If you’re currently running iOS 10 or something older you better be sure about that upgrade to iOS 11 because once you make the move, there’s no going back.
Without warning, Apple’s closed off the downgrade path to its iOS 10.3.3 update. With the iOS 10.3.3 downgrade closed, there’s no longer a way to downgrade from the company’s iOS 11 update to the iOS 10 operating system.
Unfortunately, this change is permanent. The company won’t start signing off on iOS 10.3.3 or any other iOS 10 updates down the road. Apple’s also stopped signing off on iOS 11.0, the original version of iOS 11 it released to iPhone, iPad, and iPod touch owners back in mid-September. That’s the bad news.
The good news is there’s still a way to downgrade from the current version of iOS 11.
It’s unclear how long Apple will continue to sign off on the iOS 11.0.1 update so those looking to drop down will need to make a move sooner rather than later.
This change also affects those using the iOS 11.1 beta as it limits the downgrade to just two versions of iOS 11. Those testing the company’s iOS 11.1 beta can downgrade to iOS 11.0.1 or iOS 11.0.2.
With the downgrade now closed, iOS 10 users and owners of older devices now have a difficult choice to make: Stick around on older software or upgrade to iOS 11 and face significant changes to the UI, core apps, and potential problems.
iPhone and iPad users continue to complain about a variety of iOS 11 problems including issues with apps, Bluetooth, and severe battery drain. The company’s first two bug fix updates squashed several notable issues but the company still has quite a bit of work to do as we push toward the release of the iPhone X.
Apple’s iOS 11.1 update is a milestone upgrade. As such, it should come with new features and a fairly substantial list of fixes for iOS 11 problems.
The company hasn’t announced an official iOS 11.1 release date but all signs point to a release in late October alongside one of the iOS 11 feature’s Apple delayed beyond the initial release in September.
Apple employees are currently testing Apple Pay Cash on iOS 11.1 and the company recently confirmed a late October launch date for the service.
Those dealing with iOS 11 problems and those looking to pay friends with Apple Pay via the company’s Messages app should keep an eye on iOS 11.1 as it progresses through Apple’s beta programs.
Install iOS 11.2.6 for Better Security
If you're running iOS 11.2.5 or older, you're exposed to an issue that lets people send a specific character that will crash an iOS-powered device and block access to the Messages app. It can also block apps like Facebook Messenger, Gmail, Outlook, and WhatsApp.
The iOS 11.2.6 update's main purpose is to patch up this issue.
If you're running iOS 11.2.2 or below and receive a certain GitHub link through your Messages app, your iPhone or iPad can lockup or respring. The Messages app will also become unusable.
If you're on iOS 11.2.1, your iOS 11.2.6 update includes security improvements to Safari and WebKit to mitigate the effects of Spectre. If you're running an older version of iOS, your iOS 11.2.6 update will come with a lot more.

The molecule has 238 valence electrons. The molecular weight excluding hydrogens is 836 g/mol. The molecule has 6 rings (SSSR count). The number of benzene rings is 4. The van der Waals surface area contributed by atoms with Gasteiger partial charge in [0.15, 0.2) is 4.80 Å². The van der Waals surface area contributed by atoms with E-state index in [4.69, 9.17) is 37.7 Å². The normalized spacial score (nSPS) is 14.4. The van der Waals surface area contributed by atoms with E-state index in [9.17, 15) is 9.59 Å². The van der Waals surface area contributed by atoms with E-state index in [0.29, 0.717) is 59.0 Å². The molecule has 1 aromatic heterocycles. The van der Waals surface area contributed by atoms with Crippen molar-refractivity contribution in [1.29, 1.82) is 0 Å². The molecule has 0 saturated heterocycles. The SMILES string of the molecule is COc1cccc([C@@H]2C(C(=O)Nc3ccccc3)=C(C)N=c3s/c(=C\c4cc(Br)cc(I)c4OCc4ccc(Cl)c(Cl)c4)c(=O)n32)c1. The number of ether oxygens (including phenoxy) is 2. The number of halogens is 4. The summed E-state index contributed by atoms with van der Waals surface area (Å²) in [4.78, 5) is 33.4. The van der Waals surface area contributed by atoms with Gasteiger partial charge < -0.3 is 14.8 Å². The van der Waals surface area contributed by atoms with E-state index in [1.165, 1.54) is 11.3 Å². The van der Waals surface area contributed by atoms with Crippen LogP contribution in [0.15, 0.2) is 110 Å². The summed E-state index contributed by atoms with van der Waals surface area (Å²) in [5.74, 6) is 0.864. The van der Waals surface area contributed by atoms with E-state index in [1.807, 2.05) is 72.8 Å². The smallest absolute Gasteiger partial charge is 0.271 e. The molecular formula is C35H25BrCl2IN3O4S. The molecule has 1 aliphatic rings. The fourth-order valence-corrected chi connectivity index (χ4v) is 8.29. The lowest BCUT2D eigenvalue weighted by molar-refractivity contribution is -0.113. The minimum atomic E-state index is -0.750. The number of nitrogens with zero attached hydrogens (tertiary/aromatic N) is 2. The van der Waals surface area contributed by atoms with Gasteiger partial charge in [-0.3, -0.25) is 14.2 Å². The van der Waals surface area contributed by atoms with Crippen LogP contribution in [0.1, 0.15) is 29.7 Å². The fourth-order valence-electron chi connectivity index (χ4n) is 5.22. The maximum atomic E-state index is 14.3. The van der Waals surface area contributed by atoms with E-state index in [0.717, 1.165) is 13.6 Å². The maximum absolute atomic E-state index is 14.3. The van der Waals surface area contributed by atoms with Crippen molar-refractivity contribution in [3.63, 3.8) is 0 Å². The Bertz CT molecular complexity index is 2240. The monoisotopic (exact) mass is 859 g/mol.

Apple's iOS 11.2 update fixed several problems, but it also brought problems of its own including a potentially nasty zero-day iOS HomeKit vulnerability.
The vulnerability, discovered by Tian Zhang, allowed for unauthorized control of HomeKit accessories including garage door openers and smart locks.
Apple quickly rolled out a server-side fix, but the company restored full functionality with the release of iOS 11.2.1. If you skipped iOS 11.2.1 and use HomeKit, you should download iOS 11.2.6.
If you skipped iOS 11.2, you'll get a few more patches with your iOS 11.2.6 update. Apple's iOS 11.2 update delivered 11 patches including one for Mail and one for Wi-Fi.
The iOS 11.2 and iOS 11.2.1 updates also patched up a widespread security issue called "Meltdown." Apple says its analysis suggests it "has the most potential to be exploited."
Meltdown affects all iOS 11 powered devices so we highly recommend downloading iOS 11.2.6 if you skipped iOS 11.2.
If you skipped iOS 11.1.2, iOS 11.1.1, and iOS 11.1, you'll get additional patches with your iOS 11.2.6 update.
The iOS 11.1 update delivered eight security patches including a fix for a serious Wi-Fi vulnerability called KRACK or Key Reinstallation Attack. KRACK is an exploit that targets the common WPA2 encryption protocol.
If you're just now making to move from iOS 10 (or whatever you're on) to iOS 11, your iOS 11.2.6 update will come with additional security features.
In iOS 11 you can't establish trust with a PC using fingerprints alone. You'll also need to put in a full passcode in order to gain that trust.
If you skipped older versions of iOS, your iOS 11.2.6 update will come with an even longer list of security patches.
Apple's iOS 10.3.3 update delivered 24 security patches addressing potential issues with Contacts, Messages, Notifications, and Safari. It also included a patch for a potentially dangerous Wi-Fi exploit called "Broadpwn."
If you skipped iOS 10.3.2 you'll get 23 additional patches with iOS 11.2.6. And if for some reason you missed iOS 10.3, you'll get 60 security patches with your version of iOS 11.2.6.
If you want to protect the data you store on your iPhone, iPad, or iPod touch, you should make your move to iOS 11 and iOS 11.2.6 soon.
This is particularly important for those of you running older versions of iOS.